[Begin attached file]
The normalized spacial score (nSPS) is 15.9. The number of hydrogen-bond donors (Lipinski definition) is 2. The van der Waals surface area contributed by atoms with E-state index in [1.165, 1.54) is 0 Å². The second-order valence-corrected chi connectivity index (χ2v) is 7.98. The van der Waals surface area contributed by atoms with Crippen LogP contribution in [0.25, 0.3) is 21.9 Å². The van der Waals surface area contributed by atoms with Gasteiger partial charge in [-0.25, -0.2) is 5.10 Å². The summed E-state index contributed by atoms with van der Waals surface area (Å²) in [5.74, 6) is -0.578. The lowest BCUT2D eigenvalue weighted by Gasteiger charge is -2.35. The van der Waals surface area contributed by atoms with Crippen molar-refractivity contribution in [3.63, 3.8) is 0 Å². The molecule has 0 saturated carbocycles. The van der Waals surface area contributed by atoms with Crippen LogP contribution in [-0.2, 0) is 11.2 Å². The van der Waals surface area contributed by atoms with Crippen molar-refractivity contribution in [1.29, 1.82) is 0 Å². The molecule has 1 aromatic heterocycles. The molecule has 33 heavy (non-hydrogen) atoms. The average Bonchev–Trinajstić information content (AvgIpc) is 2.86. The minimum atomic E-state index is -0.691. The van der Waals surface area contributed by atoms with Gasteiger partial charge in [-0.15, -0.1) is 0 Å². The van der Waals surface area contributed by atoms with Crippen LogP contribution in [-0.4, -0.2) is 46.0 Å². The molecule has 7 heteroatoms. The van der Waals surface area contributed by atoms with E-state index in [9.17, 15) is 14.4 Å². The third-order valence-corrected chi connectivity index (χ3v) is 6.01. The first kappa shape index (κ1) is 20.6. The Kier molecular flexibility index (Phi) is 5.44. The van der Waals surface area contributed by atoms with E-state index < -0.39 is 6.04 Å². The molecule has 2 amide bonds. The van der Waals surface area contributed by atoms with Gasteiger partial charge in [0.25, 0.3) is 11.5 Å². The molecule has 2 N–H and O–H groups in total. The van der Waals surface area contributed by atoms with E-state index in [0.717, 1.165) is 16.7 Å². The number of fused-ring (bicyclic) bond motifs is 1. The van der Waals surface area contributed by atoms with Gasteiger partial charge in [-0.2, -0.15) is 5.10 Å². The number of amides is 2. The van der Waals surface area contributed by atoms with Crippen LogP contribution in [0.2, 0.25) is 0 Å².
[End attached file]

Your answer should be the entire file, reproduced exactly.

The normalized spacial score (nSPS) is 15.9. The number of hydrogen-bond donors (Lipinski definition) is 2. The van der Waals surface area contributed by atoms with E-state index in [1.165, 1.54) is 0 Å². The second-order valence-corrected chi connectivity index (χ2v) is 7.98. The van der Waals surface area contributed by atoms with Crippen LogP contribution in [0.25, 0.3) is 21.9 Å². The van der Waals surface area contributed by atoms with Gasteiger partial charge in [-0.25, -0.2) is 5.10 Å². The summed E-state index contributed by atoms with van der Waals surface area (Å²) in [5.74, 6) is -0.578. The lowest BCUT2D eigenvalue weighted by Gasteiger charge is -2.35. The van der Waals surface area contributed by atoms with Crippen molar-refractivity contribution in [3.63, 3.8) is 0 Å². The molecule has 0 saturated carbocycles. The van der Waals surface area contributed by atoms with Crippen LogP contribution in [-0.2, 0) is 11.2 Å². The van der Waals surface area contributed by atoms with Crippen molar-refractivity contribution in [1.29, 1.82) is 0 Å². The molecule has 1 aromatic heterocycles. The molecule has 33 heavy (non-hydrogen) atoms. The average Bonchev–Trinajstić information content (AvgIpc) is 2.86. The minimum atomic E-state index is -0.691. The van der Waals surface area contributed by atoms with Gasteiger partial charge in [-0.15, -0.1) is 0 Å². The van der Waals surface area contributed by atoms with Crippen LogP contribution in [-0.4, -0.2) is 46.0 Å². The molecule has 7 heteroatoms. The van der Waals surface area contributed by atoms with E-state index in [9.17, 15) is 14.4 Å². The third-order valence-corrected chi connectivity index (χ3v) is 6.01. The first kappa shape index (κ1) is 20.6. The Kier molecular flexibility index (Phi) is 5.44. The van der Waals surface area contributed by atoms with E-state index < -0.39 is 6.04 Å². The molecule has 2 amide bonds. The van der Waals surface area contributed by atoms with Gasteiger partial charge in [0.25, 0.3) is 11.5 Å². The molecule has 2 N–H and O–H groups in total. The van der Waals surface area contributed by atoms with E-state index in [0.717, 1.165) is 16.7 Å². The number of fused-ring (bicyclic) bond motifs is 1. The van der Waals surface area contributed by atoms with Gasteiger partial charge in [-0.2, -0.15) is 5.10 Å². The number of amides is 2. The van der Waals surface area contributed by atoms with Crippen LogP contribution in [0.2, 0.25) is 0 Å².